March 21, 2009

Yesterday was March 21. Do you know what happened 44 years ago on that date?

On March 21, 1965, the Reverend Martin Luther King Jr. began the march from Selma to Montgomery, Alabama — and more than 3,000 people joined him. More than 3,000 civil rights demonstrators.

But don’t fool yourselves. Don’t let anyone fool you. The issue of race isn’t over in the USA.

Yes, we elected Barack Obama as our president. A person of color. A black man. But racism is still alive and well in the United States of America.

Today is March 22. Do you know what happened 27 years ago today?

On March 22, 1972, the U.S. Congress sent the proposed Equal Rights Amendment to the Constitution to the states for ratification.

Do you remember what happened? Defeat. The citizens of the USA did not ratify equal rights for women.

Oh sure, I remember what people said. Things like: “Women are already covered in the Constitution.” Gosh, that’s worked out well. Ha ha! Kinda like equal rights for people of color has worked so well.

Here in Rhode Island, rumor has it that a woman, the Honorable Maureen Goldberg, may become chief justice of our state’s Supreme Court. The first woman to hold the job. How wonderful that will be, if it’s true.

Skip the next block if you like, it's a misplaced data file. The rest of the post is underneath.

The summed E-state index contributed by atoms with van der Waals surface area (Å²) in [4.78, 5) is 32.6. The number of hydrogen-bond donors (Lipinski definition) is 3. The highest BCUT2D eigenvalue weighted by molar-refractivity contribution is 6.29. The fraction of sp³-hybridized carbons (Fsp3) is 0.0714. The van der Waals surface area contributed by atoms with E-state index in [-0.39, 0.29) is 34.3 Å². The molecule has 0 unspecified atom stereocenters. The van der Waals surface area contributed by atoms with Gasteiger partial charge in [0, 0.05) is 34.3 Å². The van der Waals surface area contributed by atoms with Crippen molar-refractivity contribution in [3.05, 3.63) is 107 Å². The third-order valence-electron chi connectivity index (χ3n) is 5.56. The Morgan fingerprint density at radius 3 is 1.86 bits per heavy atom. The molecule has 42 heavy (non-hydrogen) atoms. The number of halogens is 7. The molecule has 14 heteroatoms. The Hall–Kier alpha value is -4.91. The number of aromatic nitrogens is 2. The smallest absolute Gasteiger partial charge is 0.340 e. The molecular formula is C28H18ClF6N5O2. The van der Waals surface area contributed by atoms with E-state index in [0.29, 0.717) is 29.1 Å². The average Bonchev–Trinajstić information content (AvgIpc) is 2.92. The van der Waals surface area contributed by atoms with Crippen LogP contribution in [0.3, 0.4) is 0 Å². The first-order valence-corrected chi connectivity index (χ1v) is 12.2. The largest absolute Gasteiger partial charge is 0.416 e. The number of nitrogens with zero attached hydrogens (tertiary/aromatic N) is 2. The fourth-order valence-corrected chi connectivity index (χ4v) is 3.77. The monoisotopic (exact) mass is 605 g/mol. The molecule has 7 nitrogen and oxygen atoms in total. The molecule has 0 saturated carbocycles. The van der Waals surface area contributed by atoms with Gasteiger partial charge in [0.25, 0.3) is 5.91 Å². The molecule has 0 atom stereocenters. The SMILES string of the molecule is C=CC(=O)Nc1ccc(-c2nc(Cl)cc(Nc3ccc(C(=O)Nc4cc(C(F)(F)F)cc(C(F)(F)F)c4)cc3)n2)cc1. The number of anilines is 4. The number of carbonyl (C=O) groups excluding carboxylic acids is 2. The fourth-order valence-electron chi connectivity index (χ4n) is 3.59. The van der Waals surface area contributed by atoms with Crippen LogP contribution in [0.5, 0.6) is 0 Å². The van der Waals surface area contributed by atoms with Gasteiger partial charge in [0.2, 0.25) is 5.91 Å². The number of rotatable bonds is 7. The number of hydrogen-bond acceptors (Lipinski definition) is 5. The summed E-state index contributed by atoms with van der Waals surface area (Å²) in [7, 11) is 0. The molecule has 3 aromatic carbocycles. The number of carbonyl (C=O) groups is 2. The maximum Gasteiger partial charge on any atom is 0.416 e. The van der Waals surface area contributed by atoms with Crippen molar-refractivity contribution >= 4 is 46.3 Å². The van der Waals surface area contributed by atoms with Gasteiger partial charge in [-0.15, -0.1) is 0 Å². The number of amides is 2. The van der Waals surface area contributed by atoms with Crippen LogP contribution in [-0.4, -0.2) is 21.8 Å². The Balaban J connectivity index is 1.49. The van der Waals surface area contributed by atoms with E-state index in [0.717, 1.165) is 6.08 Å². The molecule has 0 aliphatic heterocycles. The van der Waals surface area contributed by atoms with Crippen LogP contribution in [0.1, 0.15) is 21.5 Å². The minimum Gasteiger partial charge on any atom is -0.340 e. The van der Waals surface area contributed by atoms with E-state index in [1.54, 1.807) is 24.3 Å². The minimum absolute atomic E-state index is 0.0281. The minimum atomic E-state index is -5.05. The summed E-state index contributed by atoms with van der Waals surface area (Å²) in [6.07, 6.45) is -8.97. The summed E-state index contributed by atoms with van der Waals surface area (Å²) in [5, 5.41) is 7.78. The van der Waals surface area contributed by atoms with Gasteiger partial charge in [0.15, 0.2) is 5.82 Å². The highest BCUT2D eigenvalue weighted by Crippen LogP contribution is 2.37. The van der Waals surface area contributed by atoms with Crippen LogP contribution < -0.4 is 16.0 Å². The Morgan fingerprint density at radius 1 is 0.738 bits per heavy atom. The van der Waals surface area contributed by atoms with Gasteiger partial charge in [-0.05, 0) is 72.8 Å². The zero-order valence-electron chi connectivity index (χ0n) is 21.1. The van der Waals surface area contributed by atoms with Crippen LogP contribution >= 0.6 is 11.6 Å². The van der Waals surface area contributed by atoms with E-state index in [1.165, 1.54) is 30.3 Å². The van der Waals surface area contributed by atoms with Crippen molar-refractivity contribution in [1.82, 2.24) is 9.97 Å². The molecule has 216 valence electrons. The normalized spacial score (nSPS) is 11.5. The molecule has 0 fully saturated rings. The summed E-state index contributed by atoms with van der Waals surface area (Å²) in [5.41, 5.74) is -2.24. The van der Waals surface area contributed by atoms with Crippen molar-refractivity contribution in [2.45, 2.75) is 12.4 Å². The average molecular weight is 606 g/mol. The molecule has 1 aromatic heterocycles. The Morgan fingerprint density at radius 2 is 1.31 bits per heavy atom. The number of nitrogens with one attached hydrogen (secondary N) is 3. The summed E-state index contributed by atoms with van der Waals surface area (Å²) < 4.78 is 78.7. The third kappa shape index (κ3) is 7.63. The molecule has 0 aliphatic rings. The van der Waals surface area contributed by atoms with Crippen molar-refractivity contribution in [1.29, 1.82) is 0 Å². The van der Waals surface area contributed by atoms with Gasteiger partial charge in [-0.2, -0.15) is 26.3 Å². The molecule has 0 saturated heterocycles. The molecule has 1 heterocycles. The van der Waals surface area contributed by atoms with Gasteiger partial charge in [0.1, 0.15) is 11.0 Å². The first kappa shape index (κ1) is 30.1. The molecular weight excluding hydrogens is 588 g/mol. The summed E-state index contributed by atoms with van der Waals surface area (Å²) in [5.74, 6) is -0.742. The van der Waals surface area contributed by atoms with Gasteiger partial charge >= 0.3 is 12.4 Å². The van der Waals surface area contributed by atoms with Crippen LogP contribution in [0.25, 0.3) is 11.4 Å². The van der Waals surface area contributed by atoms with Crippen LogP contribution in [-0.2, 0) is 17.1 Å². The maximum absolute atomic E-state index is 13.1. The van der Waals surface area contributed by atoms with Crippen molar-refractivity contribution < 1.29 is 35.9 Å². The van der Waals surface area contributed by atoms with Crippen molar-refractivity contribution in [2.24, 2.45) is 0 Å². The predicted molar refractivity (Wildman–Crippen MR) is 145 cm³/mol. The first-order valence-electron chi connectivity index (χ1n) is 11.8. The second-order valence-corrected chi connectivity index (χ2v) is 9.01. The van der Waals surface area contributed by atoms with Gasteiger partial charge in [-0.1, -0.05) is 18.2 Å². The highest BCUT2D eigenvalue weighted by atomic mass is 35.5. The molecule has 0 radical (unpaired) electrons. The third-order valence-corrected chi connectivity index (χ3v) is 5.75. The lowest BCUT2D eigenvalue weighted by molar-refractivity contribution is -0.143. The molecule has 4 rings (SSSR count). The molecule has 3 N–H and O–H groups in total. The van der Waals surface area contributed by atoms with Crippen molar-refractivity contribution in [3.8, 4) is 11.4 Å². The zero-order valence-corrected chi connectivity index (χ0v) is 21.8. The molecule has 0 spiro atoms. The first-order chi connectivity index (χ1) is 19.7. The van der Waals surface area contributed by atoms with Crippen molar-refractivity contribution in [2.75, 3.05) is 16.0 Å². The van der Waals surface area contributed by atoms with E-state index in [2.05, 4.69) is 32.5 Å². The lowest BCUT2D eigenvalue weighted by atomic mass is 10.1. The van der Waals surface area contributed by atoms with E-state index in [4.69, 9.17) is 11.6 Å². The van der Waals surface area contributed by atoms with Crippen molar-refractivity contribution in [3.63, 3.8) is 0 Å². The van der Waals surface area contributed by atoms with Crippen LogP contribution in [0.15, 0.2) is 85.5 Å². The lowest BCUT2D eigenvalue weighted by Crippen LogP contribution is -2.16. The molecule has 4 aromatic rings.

Only 6 years ago (on April 30, 2003), the Women’s Fund of RI sent a letter to our state’s Governor (who is still in office), because he had made 5 judicial appointments since taking office. And those appointees were all white men. Just imagine: 5 white men. How could it be possible that no woman, no person of color was qualified?

I’m sure not fooling myself that gender isn’t an issue in Rhode Island, in the USA, and everywhere else in the world, too. I hope you don’t fool yourself. And I hope you don’t let anyone fool themselves.

Race. Gender. Sexual orientation. All issues that aren’t discussed quite enough. All issues that violate basic human rights, the fundamental rights of our neighbors, friends, and strangers.

Filed under: Social Commentary

About Simone Joyaux

A consultant specializing in fund development, strategic planning, and board development, Simone P. Joyaux works with all types and sizes of nonprofits, speaks at conferences worldwide, and teaches in the graduate program for philanthropy at Saint Mary’s University, MN. Her books, Keep Your Donors and Strategic Fund Development, are standards in the field.

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